It isn’t just ROI that potential investors look for… The top 5 factors angels look for

Stephen Fear, self-made multi-millionaire and entrepreneur in residence at the British Library, discusses the top five factors other than return on investment (ROI), that global investors, look for before investing into a new business.

When looking for an investor, half of the challenge is putting yourself into the investor’s position and anticipating exactly what they are looking for when it comes to an investment.

In most scenarios, many entrepreneurs have financially stable business propositions, but often do not know how to sell their investment opportunity. Besides the business’s financial stability, investors often look at things beyond the numbers and desire additional tangible elements before choosing to invest in them, not to mention the excitement and levels of involvement that come with any proposed business idea.

Based on over 40 years experience and knowledge of both sides of the fence, starting and growing businesses and investing in and mentoring businesses, below are five factors, other than the ROI that entrepreneurs look for in potential investments.

1. Golden Vote

As existing owners may retain the majority of the shareholding within a business, a serious investor who has invested Capital into a venture would insist on a golden vote until their money has been repaid.

It is this golden vote which, regardless of shareholding, would make sure that any investor had the power of veto during the life of the loan, giving the investor the opportunity to cancel or postpone any decisions put forward by existing owners during this period.

Successful investors prefer to be involved in the overall strategic decisions of their investments as well as offer their knowledge and experience, ultimately playing a key role in the direction of the business. So to an investor, having the option of a Golden Vote is a big tick in the box.

2. Hands-on

Some business owners are only interested in trading their equity for money, however, this is not the sole aim of most investors. Many investors want to have a real hands-on role in the strategic aspects of their investment.

They often want to be visible to the board and to be seen as an active member of the strategic team, involved in the decision making of senior executives. Most investors have an abundance of contacts and knowledge that they are ready and willing to use within the businesses they invest in. Serious investors will rarely want to be known as a passive investor, so be prepared to have that level of hands-on involvement.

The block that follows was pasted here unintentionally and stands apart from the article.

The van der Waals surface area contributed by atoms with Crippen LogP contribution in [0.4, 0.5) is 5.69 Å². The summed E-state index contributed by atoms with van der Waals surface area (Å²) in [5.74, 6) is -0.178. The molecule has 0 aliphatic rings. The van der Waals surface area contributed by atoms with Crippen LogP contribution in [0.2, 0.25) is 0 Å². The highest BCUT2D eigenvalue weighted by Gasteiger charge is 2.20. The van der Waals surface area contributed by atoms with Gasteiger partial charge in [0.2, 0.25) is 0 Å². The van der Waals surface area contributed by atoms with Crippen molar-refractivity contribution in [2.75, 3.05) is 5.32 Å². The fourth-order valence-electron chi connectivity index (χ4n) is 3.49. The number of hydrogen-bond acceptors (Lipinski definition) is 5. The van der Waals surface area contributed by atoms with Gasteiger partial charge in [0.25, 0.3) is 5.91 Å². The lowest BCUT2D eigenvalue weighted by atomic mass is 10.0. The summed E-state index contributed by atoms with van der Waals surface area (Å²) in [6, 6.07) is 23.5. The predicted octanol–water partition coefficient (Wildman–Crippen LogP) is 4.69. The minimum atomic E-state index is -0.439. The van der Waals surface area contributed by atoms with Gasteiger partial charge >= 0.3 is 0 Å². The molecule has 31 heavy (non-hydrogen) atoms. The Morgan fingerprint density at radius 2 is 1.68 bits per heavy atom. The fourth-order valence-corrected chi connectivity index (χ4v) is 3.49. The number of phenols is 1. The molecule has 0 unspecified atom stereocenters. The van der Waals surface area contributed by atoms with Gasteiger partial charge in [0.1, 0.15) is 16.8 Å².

3. Transparency

Investors need to be kept up-to-date with the majority of activity within a businesses that they have invested in. Good communication and a constant flow of information is the lifeblood of any successful business and the more transparent a business model the easier it is to see what is going on.

Having an investor knowing the outputs and results of the various elements of a business isn’t a power trip, it’s to give them confidence in their investment and the opportunity to step in at any instance and use the experience that they have gained over the years to provide advice and support when needed. If investors are not aware of what is going on, they cannot help you or the business out. Knowledge is power.

4. Brand Potential

When investors are looking at a product or service to determine if it has a long-term potential gain, one key factor is assessing the investment’s brand potential. Almost every single successful product that is out on the market has a strong brand.

Investors like to associate themselves with brands or businesses that can be encompassed under their brand umbrella. The chances of securing an investment are significantly increased if an investor feels that it has brand potential.

5. Innovation

This is one of the most important factors that will drive a successful business on, innovation keeps a business evolving, developing and growing.

To grab the attention of any potential investor, your business needs to be fluid enough to open to innovation. Static business models tend to fall by the wayside as they fail to embrace new trends, technology or ideas.

It’s rare when it comes to investments to come across something truly groundbreaking and revolutionary. However, if a gem is found then investors will jump on the opportunity to put money behind something they believe is exciting and new. In many cases investors will take a risk on innovation over sound financial predictions.